Open Access Research article

School day segmented physical activity patterns of high and low active children

Stuart J Fairclough1*, Aaron Beighle2, Heather Erwin2 and Nicola D Ridgers3

Author Affiliations

1 Research Institute for Sport and Exercise Sciences, Liverpool John Moores University, Tom Reilly Building, Byrom Street, Liverpool, UK

2 Department of Kinesiology and Health Promotion, University of Kentucky, Kentucky, USA

3 Centre for Physical Activity and Nutrition Research, Deakin University, Deakin, Australia

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BMC Public Health 2012, 12:406  doi:10.1186/1471-2458-12-406

Published: 6 June 2012

Abstract

Background

Variability exists in children’s activity patterns due to the association with environmental, social, demographic, and inter-individual factors. This study described accelerometer assessed physical activity patterns of high and low active children during segmented school week days whilst controlling for potential correlates.

Methods

Two hundred and twenty-three children (mean age: 10.7 ± 0.3 yrs, 55.6% girls, 18.9% overweight/obese) from 8 north-west England primary schools wore ActiGraph GT1M accelerometers for 7 consecutive days during autumn of 2009. ActiGraph counts were converted to minutes of moderate (MPA), vigorous (VPA) and moderate-to-vigorous (MVPA) physical activity. Children were classified as high active (HIGH) or low active (LOW) depending on the percentage of week days they accumulated at least 60 minutes of MVPA. Minutes spent in MPA and VPA were calculated for school time and non-school time and for five discrete school day segments (before-school, class time, recess, lunchtime, and after-school). Data were analysed using multi-level modelling.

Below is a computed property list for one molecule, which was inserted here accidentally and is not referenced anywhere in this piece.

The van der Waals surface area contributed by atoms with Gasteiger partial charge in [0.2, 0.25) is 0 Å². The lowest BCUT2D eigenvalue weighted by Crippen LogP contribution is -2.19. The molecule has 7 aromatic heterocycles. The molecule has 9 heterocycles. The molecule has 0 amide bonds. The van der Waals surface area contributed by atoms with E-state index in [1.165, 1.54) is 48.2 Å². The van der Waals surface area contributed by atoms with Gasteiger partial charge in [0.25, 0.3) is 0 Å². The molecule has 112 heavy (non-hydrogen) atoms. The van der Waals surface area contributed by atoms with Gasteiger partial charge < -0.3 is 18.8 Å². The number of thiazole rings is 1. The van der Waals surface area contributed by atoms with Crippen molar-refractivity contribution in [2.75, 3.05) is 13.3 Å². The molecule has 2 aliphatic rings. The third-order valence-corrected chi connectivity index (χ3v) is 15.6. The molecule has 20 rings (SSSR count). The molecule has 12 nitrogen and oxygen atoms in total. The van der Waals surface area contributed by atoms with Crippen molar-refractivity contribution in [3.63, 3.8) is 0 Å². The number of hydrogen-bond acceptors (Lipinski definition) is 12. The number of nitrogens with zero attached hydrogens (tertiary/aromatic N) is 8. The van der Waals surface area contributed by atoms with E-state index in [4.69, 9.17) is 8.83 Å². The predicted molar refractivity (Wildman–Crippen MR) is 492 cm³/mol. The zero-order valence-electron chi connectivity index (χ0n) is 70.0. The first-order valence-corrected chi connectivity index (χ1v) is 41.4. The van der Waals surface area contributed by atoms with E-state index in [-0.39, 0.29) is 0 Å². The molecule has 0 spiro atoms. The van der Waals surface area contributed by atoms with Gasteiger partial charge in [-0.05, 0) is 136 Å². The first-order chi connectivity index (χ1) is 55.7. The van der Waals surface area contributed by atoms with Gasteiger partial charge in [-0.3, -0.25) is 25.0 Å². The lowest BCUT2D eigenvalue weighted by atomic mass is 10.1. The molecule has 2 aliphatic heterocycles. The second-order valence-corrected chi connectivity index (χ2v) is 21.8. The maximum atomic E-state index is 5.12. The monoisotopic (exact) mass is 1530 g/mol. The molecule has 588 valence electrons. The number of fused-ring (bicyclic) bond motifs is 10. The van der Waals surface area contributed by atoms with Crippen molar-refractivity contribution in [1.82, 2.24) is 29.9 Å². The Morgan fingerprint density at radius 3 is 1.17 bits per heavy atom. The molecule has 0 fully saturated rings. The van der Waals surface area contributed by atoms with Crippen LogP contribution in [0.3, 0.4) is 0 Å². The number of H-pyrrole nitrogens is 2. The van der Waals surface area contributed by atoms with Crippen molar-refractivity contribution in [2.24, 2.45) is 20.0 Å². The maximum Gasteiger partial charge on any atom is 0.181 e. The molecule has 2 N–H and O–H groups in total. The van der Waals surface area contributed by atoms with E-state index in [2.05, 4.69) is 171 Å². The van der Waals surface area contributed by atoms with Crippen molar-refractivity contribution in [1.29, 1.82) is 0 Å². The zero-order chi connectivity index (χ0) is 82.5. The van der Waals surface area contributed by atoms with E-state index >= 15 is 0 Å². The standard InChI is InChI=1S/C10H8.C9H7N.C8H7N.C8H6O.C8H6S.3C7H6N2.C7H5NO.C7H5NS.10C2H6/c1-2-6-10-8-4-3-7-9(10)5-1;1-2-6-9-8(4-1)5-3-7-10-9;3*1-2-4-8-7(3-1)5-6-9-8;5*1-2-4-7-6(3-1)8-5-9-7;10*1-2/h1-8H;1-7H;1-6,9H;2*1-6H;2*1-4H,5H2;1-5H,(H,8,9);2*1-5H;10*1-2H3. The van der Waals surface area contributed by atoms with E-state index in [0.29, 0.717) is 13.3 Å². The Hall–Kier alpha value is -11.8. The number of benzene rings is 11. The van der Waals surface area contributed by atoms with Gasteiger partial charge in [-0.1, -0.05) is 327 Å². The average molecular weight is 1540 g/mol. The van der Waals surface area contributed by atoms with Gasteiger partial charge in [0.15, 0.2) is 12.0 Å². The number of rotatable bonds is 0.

Results

The HIGH group spent significantly longer in MPA and/or VPA before-school, during class time, lunchtime, and after-school (P < .05), independent of child and school level factors. The greatest differences occurred after-school (MPA = 5.5 minutes, VPA = 3.8 minutes, P < 0.001). MPA and VPA were also associated with gender, BMI z-score, number of enrolled children, playground area per student, and temperature, depending on the segment analysed.

The additive effect of the segment differences was that the HIGH group accumulated 12.5 minutes per day more MVPA than the LOW group.

Conclusions

HIGH active children achieved significantly more MPA and VPA than LOW active during four of the five segments of the school day when analyses were adjusted for potential correlates. Physical activity promotion strategies targeting low active children during discretionary physical activity segments of the day, and particularly via structured afterschool physical activity programs may be beneficial.

Keywords:
Youth; Moderate physical activity; Vigorous physical activity; Accelerometer; Multi-level analyses; Segments